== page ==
New York Times Magazine April 17, 1977 p 73, 74, 78

Dr. William Rashbaum, veteran of thousands of abortions, had for years suffered during each removal a fantasy of the fetus resisting, hanging onto the uterus walls with its tiny fingernails, fighting to stay inside.

How, he was asked, had he managed to perform abortions despite this fantasy?

“Learned to live with it. Like people in concentration camps.”

When asked if he really meant that metaphor:

“I think it’s apt – destruction of life. Look! I’m a person, I’m entitled to my feelings. And my feelings are who gave me or anybody the right to terminate a pregnancy? . . . I don’t get paid for my feelings. . . . I spent a lot of years learning to deliver babies. Sure, it sometimes hurts to end life instead of bringing it into the world.”


Ginette ParisGinette Paris
The Sacrament of Abortion, 1992, 25-27

Men have the right to kill and destroy, and when the massacre is called a war they are paid to do it and honored for their actions. War is sanctified, even blessed by our religious leaders. But let a woman decide to abort a fetus . . . and people are shocked. What’s really shocking is that a woman has the power to make a moral judgment that involves a choice of life or death. That power has been reserved for men.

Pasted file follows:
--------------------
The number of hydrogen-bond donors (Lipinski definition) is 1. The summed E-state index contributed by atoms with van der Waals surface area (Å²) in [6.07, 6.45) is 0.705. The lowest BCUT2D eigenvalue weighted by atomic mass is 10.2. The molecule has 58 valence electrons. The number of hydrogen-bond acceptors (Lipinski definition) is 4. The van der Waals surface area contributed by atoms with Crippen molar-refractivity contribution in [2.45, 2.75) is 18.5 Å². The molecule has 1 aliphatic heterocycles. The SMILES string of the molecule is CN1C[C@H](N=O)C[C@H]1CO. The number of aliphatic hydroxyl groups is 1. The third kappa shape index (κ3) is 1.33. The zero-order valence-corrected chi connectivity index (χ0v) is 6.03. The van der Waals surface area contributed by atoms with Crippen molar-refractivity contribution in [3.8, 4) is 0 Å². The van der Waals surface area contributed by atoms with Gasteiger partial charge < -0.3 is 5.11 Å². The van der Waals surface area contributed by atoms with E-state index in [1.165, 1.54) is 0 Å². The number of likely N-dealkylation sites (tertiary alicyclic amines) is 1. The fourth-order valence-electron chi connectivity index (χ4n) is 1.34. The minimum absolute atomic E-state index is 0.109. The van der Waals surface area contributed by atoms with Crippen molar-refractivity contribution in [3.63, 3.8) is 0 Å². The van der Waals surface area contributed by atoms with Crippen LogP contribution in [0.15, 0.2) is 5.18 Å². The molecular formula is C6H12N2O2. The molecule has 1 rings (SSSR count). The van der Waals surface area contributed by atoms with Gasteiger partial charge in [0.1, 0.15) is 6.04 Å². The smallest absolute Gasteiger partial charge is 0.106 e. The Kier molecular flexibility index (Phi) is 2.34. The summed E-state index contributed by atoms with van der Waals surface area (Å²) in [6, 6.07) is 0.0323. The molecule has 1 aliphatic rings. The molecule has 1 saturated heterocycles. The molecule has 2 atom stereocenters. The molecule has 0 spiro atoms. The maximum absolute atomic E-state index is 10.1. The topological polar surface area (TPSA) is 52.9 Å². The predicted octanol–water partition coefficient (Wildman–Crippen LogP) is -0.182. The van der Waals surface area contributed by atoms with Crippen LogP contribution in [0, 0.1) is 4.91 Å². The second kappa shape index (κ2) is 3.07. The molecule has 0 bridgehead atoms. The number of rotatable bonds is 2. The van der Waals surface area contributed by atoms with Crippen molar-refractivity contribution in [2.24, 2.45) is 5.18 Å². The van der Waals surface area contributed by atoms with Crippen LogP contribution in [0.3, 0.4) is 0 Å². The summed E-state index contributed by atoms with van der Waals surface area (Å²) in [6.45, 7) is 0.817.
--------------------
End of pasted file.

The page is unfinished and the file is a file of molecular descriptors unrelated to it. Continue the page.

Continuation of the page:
William Saletan speaks

William Saletan
Slate Magazine: June 1, 2009

Tiller was the country’s bravest or most ruthless abortion provider, depending on how you saw him . . . To me, Tiller was brave. His work makes me want to puke. But so does combat, the kind where guts are spilled and people choke on their own blood. I like to think I love my country and would fight for it. But I doubt I have the stomach to pull the trigger.



Warren M. Hern and Billie Corrigan
What About Us? Staff Reactions to the D & E Procedure,”

Advances in Planned Parenthood 15(1):3-8, 1980

Dr. Warren HernNote: This is anther example  human mind’s reaction to doing violence, found across all the different kinds of violence

Two respondents described dreams which they had related to the procedure. Both described dreams of vomiting fetuses along with a sense of horror. Other dreams revolved around a need to protect others from viewing fetal parts, dreaming that she herself was pregnant and needed an abortion or was having a baby. . . . In general, it appears that the more direct the physical and visual involvement (i.e. nurses, doctor), the more stress experienced. This is evident both in conscious stress and in unconscious manifestations such as dreams. At least, both individuals who reported several significant dreams were in these roles.



For more of our posts on connecting abortion and war, see:

Wars Cause Abortion

War Hysteria and Post-Dobbs Reactions

For a similar idea going in a different directions, see: